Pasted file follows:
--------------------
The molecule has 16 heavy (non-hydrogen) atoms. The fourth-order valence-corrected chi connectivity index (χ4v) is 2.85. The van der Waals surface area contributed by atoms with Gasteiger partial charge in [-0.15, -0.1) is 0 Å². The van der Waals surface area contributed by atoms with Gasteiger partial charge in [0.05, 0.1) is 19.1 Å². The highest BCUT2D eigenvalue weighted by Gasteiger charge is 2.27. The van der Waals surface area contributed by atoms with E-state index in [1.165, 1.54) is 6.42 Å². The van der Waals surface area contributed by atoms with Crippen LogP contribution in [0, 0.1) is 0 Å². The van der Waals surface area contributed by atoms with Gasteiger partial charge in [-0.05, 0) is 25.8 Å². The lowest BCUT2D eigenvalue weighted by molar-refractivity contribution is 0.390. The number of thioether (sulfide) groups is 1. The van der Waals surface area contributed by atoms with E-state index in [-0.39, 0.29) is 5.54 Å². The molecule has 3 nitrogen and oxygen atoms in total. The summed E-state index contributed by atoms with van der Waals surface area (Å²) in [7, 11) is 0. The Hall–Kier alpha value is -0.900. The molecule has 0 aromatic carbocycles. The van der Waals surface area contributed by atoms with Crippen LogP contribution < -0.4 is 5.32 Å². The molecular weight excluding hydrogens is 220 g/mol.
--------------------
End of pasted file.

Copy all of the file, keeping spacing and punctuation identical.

The molecule has 16 heavy (non-hydrogen) atoms. The fourth-order valence-corrected chi connectivity index (χ4v) is 2.85. The van der Waals surface area contributed by atoms with Gasteiger partial charge in [-0.15, -0.1) is 0 Å². The van der Waals surface area contributed by atoms with Gasteiger partial charge in [0.05, 0.1) is 19.1 Å². The highest BCUT2D eigenvalue weighted by Gasteiger charge is 2.27. The van der Waals surface area contributed by atoms with E-state index in [1.165, 1.54) is 6.42 Å². The van der Waals surface area contributed by atoms with Crippen LogP contribution in [0, 0.1) is 0 Å². The van der Waals surface area contributed by atoms with Gasteiger partial charge in [-0.05, 0) is 25.8 Å². The lowest BCUT2D eigenvalue weighted by molar-refractivity contribution is 0.390. The number of thioether (sulfide) groups is 1. The van der Waals surface area contributed by atoms with E-state index in [-0.39, 0.29) is 5.54 Å². The molecule has 3 nitrogen and oxygen atoms in total. The summed E-state index contributed by atoms with van der Waals surface area (Å²) in [7, 11) is 0. The Hall–Kier alpha value is -0.900. The molecule has 0 aromatic carbocycles. The van der Waals surface area contributed by atoms with Crippen LogP contribution < -0.4 is 5.32 Å². The molecular weight excluding hydrogens is 220 g/mol.